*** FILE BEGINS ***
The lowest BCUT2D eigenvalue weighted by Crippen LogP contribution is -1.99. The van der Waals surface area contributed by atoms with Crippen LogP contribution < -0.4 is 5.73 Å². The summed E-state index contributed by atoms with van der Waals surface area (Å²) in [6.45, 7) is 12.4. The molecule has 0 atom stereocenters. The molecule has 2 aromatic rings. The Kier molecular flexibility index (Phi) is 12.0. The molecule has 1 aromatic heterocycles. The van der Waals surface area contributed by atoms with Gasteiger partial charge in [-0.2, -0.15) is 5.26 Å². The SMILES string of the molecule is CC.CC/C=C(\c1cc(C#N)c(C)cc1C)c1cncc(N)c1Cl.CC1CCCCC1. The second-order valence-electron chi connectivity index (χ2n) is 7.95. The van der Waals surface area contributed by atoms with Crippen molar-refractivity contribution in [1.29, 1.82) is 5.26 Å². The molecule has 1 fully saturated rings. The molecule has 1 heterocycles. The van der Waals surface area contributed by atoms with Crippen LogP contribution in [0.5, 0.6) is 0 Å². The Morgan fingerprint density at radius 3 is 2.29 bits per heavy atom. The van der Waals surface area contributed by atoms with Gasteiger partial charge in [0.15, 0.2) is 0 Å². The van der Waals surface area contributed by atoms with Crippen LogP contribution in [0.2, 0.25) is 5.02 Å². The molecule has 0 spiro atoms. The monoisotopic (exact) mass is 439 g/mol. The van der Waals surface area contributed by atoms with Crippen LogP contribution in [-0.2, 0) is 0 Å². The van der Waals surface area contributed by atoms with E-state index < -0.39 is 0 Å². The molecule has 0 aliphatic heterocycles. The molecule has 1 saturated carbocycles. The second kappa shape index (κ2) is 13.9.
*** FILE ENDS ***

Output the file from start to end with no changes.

The lowest BCUT2D eigenvalue weighted by Crippen LogP contribution is -1.99. The van der Waals surface area contributed by atoms with Crippen LogP contribution < -0.4 is 5.73 Å². The summed E-state index contributed by atoms with van der Waals surface area (Å²) in [6.45, 7) is 12.4. The molecule has 0 atom stereocenters. The molecule has 2 aromatic rings. The Kier molecular flexibility index (Phi) is 12.0. The molecule has 1 aromatic heterocycles. The van der Waals surface area contributed by atoms with Gasteiger partial charge in [-0.2, -0.15) is 5.26 Å². The SMILES string of the molecule is CC.CC/C=C(\c1cc(C#N)c(C)cc1C)c1cncc(N)c1Cl.CC1CCCCC1. The second-order valence-electron chi connectivity index (χ2n) is 7.95. The van der Waals surface area contributed by atoms with Crippen molar-refractivity contribution in [1.29, 1.82) is 5.26 Å². The molecule has 1 fully saturated rings. The molecule has 1 heterocycles. The van der Waals surface area contributed by atoms with Crippen LogP contribution in [0.5, 0.6) is 0 Å². The Morgan fingerprint density at radius 3 is 2.29 bits per heavy atom. The van der Waals surface area contributed by atoms with Gasteiger partial charge in [0.15, 0.2) is 0 Å². The van der Waals surface area contributed by atoms with Crippen LogP contribution in [0.2, 0.25) is 5.02 Å². The molecule has 0 spiro atoms. The monoisotopic (exact) mass is 439 g/mol. The van der Waals surface area contributed by atoms with Crippen LogP contribution in [-0.2, 0) is 0 Å². The van der Waals surface area contributed by atoms with E-state index < -0.39 is 0 Å². The molecule has 0 aliphatic heterocycles. The molecule has 1 saturated carbocycles. The second kappa shape index (κ2) is 13.9.